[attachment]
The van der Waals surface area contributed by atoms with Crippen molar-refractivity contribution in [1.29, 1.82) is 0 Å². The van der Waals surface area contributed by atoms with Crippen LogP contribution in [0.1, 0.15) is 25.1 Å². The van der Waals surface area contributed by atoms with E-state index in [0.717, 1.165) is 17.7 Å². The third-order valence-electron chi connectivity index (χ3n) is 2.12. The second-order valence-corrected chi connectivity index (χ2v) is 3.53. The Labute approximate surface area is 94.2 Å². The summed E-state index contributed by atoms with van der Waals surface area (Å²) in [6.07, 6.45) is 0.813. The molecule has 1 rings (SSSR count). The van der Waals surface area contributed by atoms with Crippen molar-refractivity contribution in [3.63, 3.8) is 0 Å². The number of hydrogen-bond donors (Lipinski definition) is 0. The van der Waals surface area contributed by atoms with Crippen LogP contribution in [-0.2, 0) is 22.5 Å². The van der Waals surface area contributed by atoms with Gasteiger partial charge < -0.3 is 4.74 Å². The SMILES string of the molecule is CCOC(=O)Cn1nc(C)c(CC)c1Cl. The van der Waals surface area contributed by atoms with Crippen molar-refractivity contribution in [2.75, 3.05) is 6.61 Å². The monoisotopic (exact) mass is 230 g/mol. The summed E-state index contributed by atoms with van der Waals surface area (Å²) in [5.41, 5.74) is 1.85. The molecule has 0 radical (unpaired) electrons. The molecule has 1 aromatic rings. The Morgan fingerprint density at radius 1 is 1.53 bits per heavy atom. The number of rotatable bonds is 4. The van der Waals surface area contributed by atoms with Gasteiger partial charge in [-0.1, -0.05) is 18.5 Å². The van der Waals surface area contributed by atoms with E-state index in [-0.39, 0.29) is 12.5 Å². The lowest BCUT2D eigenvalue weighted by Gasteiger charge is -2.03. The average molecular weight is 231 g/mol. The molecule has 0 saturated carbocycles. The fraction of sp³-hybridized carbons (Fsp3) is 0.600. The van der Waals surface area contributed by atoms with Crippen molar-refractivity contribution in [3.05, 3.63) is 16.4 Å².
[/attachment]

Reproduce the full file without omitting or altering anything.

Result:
The van der Waals surface area contributed by atoms with Crippen molar-refractivity contribution in [1.29, 1.82) is 0 Å². The van der Waals surface area contributed by atoms with Crippen LogP contribution in [0.1, 0.15) is 25.1 Å². The van der Waals surface area contributed by atoms with E-state index in [0.717, 1.165) is 17.7 Å². The third-order valence-electron chi connectivity index (χ3n) is 2.12. The second-order valence-corrected chi connectivity index (χ2v) is 3.53. The Labute approximate surface area is 94.2 Å². The summed E-state index contributed by atoms with van der Waals surface area (Å²) in [6.07, 6.45) is 0.813. The molecule has 1 rings (SSSR count). The van der Waals surface area contributed by atoms with Crippen molar-refractivity contribution in [3.63, 3.8) is 0 Å². The number of hydrogen-bond donors (Lipinski definition) is 0. The van der Waals surface area contributed by atoms with Crippen LogP contribution in [-0.2, 0) is 22.5 Å². The van der Waals surface area contributed by atoms with Gasteiger partial charge < -0.3 is 4.74 Å². The SMILES string of the molecule is CCOC(=O)Cn1nc(C)c(CC)c1Cl. The van der Waals surface area contributed by atoms with Crippen molar-refractivity contribution in [2.75, 3.05) is 6.61 Å². The monoisotopic (exact) mass is 230 g/mol. The summed E-state index contributed by atoms with van der Waals surface area (Å²) in [5.41, 5.74) is 1.85. The molecule has 0 radical (unpaired) electrons. The molecule has 1 aromatic rings. The Morgan fingerprint density at radius 1 is 1.53 bits per heavy atom. The number of rotatable bonds is 4. The van der Waals surface area contributed by atoms with Gasteiger partial charge in [-0.1, -0.05) is 18.5 Å². The van der Waals surface area contributed by atoms with E-state index in [-0.39, 0.29) is 12.5 Å². The lowest BCUT2D eigenvalue weighted by Gasteiger charge is -2.03. The average molecular weight is 231 g/mol. The molecule has 0 saturated carbocycles. The fraction of sp³-hybridized carbons (Fsp3) is 0.600. The van der Waals surface area contributed by atoms with Crippen molar-refractivity contribution in [3.05, 3.63) is 16.4 Å².